Bottom line: I was able to learn the software quickly by watching a couple videos on Nik's On Demand Video Training page, then put these effects to work on my images. The visual nature of the interface makes it easy to create the look you want. It's not for every image, in part because I don't want to fill up my Aperture library with large Tiff files. But for that special shot you want to get just right, Color Efex Pro 4 can get you there quickly.

More Aperture Tips and Techniques

My next Aperture Workshop is Nov, 12-13, 2011 in Santa Rosa, CA. Write me if you're interested in attending.

To learn more about Aperture 3, check out my Aperture 3 Essential Training on Also, take a look at our Aperture 3 Learning Center. Tons of free content about how to get the most out of Aperture.

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The new Olympus PEN E-PM1, known as the "Mini" is exactly that. It's smaller than what I used to call a compact camera, such as the Canon G11. Yet, the Mini sports a 3" LCD, shoots at 5 fps, has an AP2 accessory port, captures 1080p video with stereo sound, and records 12 MP Raw or Jpeg files. Plus, it accepts interchangeable lenses.

Olympus PEN E-PM1 with Swiss Army Knife Olympus PEN Mini, 17mm f/2.8 lens, with Swiss Army Knife

The focusing on the current PENs is wickedly fast. And to be honest with you, I don't mind the streamlined look with a minimum of dials and buttons. In part this works for me because Olympus improved the menu system. It's actually easy to use.

I'm going to be putting the PEN Mini through its paces over the coming weeks. I'll certainly have more to report. But for starters, I wanted to show you just how darn petite this beauty is.

Street price for the Olympus PEN Mini with 14-42mm zoom is $499 US.

Find great deals at the TDS Photography Store on Amazon.

One More Thing, Thanks Steve

If it hadn't been for Steve Jobs, you probably wouldn't be reading these words right now. Yes, I've always been a writer. But I've had many stretches where I had to do other things to pay the bills. Oddly enough, they all involved the Mac.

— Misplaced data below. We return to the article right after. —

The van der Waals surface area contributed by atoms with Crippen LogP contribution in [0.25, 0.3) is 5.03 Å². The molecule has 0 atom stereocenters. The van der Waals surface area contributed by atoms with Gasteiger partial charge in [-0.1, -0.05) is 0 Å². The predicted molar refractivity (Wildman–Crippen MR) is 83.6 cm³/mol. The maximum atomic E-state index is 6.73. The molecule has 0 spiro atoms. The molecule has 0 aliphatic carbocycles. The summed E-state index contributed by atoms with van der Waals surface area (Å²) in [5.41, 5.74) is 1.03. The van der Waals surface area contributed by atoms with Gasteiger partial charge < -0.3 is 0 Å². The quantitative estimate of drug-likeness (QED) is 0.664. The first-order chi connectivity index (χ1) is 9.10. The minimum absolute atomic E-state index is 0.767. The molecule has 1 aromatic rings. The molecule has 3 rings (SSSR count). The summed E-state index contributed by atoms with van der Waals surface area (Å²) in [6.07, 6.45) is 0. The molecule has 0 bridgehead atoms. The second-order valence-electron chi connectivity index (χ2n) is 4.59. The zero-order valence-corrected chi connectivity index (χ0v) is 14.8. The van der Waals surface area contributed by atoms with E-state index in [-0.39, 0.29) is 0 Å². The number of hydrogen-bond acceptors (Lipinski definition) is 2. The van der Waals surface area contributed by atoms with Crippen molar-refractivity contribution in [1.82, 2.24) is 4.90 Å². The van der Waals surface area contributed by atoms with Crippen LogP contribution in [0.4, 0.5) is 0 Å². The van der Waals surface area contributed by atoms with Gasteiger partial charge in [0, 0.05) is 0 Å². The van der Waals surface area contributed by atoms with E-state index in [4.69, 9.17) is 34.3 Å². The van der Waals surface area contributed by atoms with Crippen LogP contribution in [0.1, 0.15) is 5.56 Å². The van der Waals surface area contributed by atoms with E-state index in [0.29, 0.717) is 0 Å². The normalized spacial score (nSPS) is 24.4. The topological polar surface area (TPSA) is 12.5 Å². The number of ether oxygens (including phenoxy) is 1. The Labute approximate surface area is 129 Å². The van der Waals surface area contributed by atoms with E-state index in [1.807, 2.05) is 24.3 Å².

Steve Jobs, 2003

Steve Jobs, 2003

In the late 80s, I was hired as a graphic artist using PageMaker on a 9" screen. Along the way, I learned every nuance of deploying Macs in the workplace. My next gig, happily, was a writing job. But as part of the deal, I had to maintain a network of Macs for a communications dept. I didn't get that position because of my prose. It was because I was the best Mac person among the applicants.

Years later, when I walked in to O'Reilly Media (called O'Reilly & Associates in those days), I had a PowerBook 1400 under my arm. It was the only Mac laptop in the building. Shortly thereafter, over half the computers there were Macs, including the one used by Tim O'Reilly. This momentum allowed me to launch Mac DevCenter. My words had never seen such a large audience.

Things continued to improve. I started writing for Macworld Magazine, was on the faculty for Macworld Expo, and wrote my first book chapters for David Pogue in "iPhoto: The Missing Manual." Not long after, I was recording my words for My first title? "Aperture Essential Training." Every time Apple invented something new, my career surged forward.